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Hello Piano World!

Just started here and looking for any help that can be offered. My girlfriend and I have been together for just over a year and I know she is my one. Music is very dear to her and she's an avid pianist. My goal is to learn one song, John Legends "Conversations in the Dark", by September, 24th (93 days away). I have seen a few tutorials on youtube ranging from simple one-key notes to the full song. I'm not fooling myself that I'm going to master this piece, but I need to be able to play some kind of version of it by then so that I can sign along with it. I've tinkered with a guitar over the years but never stepped up to the 88 keys. As an absolute beginner I have started with Yousician to learn the basics and can commit to around 4-5hrs per week without her knowing, this includes buying a cheap Facebook Marketplace electric for my office at work to practice on at lunch and will make use of her ES110 whenever I can.

My ask of the community would be ANY tips that can help. Being new to all of this I'm open to all suggestions.

Last edited by DarkConversations; 06/23/22 12:22 PM.
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Since I assume you dont know how to read music, you would need someone to show you which notes to press and how. Many people use synthesia but I have not used it and I dont know if this song exists in their catalog. Some other members may be able to help you more. You can also post this in the non classical forum which could be also helpful. In the classical forum most people read music.


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Thanks, Sidokar. This is the program that I see youtubers using but I didn't know what it was... it'll be a huge help having it on my laptop. I assume I can adjust the speed to learn the fingering and adjust with improvements.

Last edited by DarkConversations; 06/23/22 01:11 PM.
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This is a tall order for someone who doesn't read music. What you have to do in the short time available is simply to copy what you see/hear on a video. The problem is that you may not know what you are doing nor why.

When you get to the stage where you think you can play the work I suggest that you record yourself to hear if you really are playing what you think you are playing. The difference between concept and reality can often be surprising.

Good luck in this project.

Regards,


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Is this to be a public proposal?


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You might look at this—- Synthesia plus actual tutorial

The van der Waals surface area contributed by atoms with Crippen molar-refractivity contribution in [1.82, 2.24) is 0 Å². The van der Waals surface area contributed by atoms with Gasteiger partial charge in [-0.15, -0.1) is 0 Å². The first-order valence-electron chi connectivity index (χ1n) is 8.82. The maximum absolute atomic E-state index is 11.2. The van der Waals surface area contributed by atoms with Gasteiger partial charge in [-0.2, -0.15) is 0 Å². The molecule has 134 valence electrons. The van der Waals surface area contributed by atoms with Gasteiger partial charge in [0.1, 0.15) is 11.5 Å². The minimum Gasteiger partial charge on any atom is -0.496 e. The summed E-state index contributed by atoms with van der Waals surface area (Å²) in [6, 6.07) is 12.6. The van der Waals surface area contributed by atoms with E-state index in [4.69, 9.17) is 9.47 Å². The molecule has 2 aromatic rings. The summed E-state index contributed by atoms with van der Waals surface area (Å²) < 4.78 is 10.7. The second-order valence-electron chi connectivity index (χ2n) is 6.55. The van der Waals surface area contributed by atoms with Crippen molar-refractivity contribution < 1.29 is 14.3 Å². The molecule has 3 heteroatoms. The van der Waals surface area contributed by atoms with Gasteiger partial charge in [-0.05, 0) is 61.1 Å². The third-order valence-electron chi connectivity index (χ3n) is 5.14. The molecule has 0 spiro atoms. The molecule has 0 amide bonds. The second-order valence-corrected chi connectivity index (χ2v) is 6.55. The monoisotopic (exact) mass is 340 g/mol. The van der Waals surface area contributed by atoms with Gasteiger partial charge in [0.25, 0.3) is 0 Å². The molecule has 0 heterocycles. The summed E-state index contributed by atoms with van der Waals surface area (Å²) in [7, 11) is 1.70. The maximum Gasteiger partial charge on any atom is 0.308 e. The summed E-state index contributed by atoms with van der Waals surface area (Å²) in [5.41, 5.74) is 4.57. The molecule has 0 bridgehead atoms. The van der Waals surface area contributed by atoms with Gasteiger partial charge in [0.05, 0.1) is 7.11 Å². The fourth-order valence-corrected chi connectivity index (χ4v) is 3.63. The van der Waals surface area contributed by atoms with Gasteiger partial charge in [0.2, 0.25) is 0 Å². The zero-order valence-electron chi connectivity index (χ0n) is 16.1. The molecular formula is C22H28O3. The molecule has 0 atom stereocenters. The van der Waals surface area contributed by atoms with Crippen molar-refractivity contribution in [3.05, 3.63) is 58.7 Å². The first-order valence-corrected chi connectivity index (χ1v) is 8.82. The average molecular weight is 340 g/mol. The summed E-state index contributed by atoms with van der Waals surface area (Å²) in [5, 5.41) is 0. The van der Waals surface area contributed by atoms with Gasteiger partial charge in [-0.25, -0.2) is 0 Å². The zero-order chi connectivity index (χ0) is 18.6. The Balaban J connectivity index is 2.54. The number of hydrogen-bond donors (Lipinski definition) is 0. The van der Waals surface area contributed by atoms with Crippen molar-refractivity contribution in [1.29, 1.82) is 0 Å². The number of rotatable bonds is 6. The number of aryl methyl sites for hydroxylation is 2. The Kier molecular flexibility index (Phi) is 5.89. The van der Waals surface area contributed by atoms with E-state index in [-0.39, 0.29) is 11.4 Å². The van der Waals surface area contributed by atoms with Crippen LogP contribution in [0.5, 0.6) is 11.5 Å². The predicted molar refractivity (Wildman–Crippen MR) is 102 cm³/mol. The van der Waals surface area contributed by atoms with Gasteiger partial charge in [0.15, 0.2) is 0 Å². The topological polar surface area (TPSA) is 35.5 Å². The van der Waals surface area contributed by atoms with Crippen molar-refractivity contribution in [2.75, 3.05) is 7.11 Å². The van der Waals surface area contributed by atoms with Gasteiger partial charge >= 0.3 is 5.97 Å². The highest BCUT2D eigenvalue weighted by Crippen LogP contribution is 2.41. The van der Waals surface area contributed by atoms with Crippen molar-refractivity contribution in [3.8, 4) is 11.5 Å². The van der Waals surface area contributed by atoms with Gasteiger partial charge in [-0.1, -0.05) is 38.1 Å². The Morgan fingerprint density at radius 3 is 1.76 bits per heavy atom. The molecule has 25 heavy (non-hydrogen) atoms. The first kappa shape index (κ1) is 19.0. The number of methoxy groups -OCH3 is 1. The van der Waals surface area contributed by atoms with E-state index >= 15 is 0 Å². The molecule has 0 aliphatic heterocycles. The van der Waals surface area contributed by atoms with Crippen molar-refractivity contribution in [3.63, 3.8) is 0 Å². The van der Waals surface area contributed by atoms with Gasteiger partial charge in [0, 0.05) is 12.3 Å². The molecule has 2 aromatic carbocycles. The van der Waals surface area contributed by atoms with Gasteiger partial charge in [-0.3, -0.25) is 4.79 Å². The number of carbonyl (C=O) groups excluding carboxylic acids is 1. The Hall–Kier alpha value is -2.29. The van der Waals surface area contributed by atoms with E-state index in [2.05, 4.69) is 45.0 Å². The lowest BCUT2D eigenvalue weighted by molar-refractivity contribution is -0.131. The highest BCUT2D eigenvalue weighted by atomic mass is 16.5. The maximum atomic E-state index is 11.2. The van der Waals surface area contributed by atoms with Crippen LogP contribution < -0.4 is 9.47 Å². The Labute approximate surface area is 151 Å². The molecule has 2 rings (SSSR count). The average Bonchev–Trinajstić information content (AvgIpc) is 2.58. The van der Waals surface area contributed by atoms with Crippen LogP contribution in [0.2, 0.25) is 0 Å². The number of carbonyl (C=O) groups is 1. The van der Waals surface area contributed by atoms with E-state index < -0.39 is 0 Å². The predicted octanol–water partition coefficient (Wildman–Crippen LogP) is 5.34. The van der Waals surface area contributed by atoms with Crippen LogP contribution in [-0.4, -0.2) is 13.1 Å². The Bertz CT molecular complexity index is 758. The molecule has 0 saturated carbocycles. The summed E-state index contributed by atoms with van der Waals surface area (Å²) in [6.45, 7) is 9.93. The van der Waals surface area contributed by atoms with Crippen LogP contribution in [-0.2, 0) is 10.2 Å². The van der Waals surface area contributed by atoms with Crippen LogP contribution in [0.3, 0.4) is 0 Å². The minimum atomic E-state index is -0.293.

"Music, rich, full of feeling, not soulless, is like a crystal on which the sun falls and brings forth from it a whole rainbow" - F. Chopin
"I never dreamt with my own two hands I could touch the sky" - Sappho

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Thanks, BruceD. Something I hadn't thought of and I"m sure will be a good tool.

Rubens - No, I think I am already taking enough on doing this with just her in the room, never mind the masses. lol. She'll be extremely forgiving and knowing her, she be crying hard enough to drown out any mistakes.

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Hello dogperson, that's the one I found on youtube, good to know others trust it as well. Interesting to learn she wrote the song. Its exactly what I need and now knowing about synthesia I'm hoping I can adjust the speed to let the fingers catch up.

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Originally Posted by DarkConversations
Hello dogperson, that's the one I found on youtube, good to know others trust it as well. Interesting to learn she wrote the song. Its exactly what I need and now knowing
about synthesia I'm hoping I can adjust the speed to let the fingers catch up.

Just to be clear, I only found this tutorial but haven’t tried it. It just seemed like a notch above the normal.
(I learn everything by reading the score). Best wishes this works out for you! A very romantic, personal gift 😊


"Music, rich, full of feeling, not soulless, is like a crystal on which the sun falls and brings forth from it a whole rainbow" - F. Chopin
"I never dreamt with my own two hands I could touch the sky" - Sappho

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Getting 2 hands to coordinate is not easy if you're an absolute beginner. If you already taken some lessons would be much easier.

Watching YouTube videos following hand positions or B&W keys lighting up on the computer is a time consuming process. I met a retired man with little music training learn a 5 min. piece by following hand positions in a video. Took him 3 months to learn all the notes and he hasn't quite reach the ideal speed.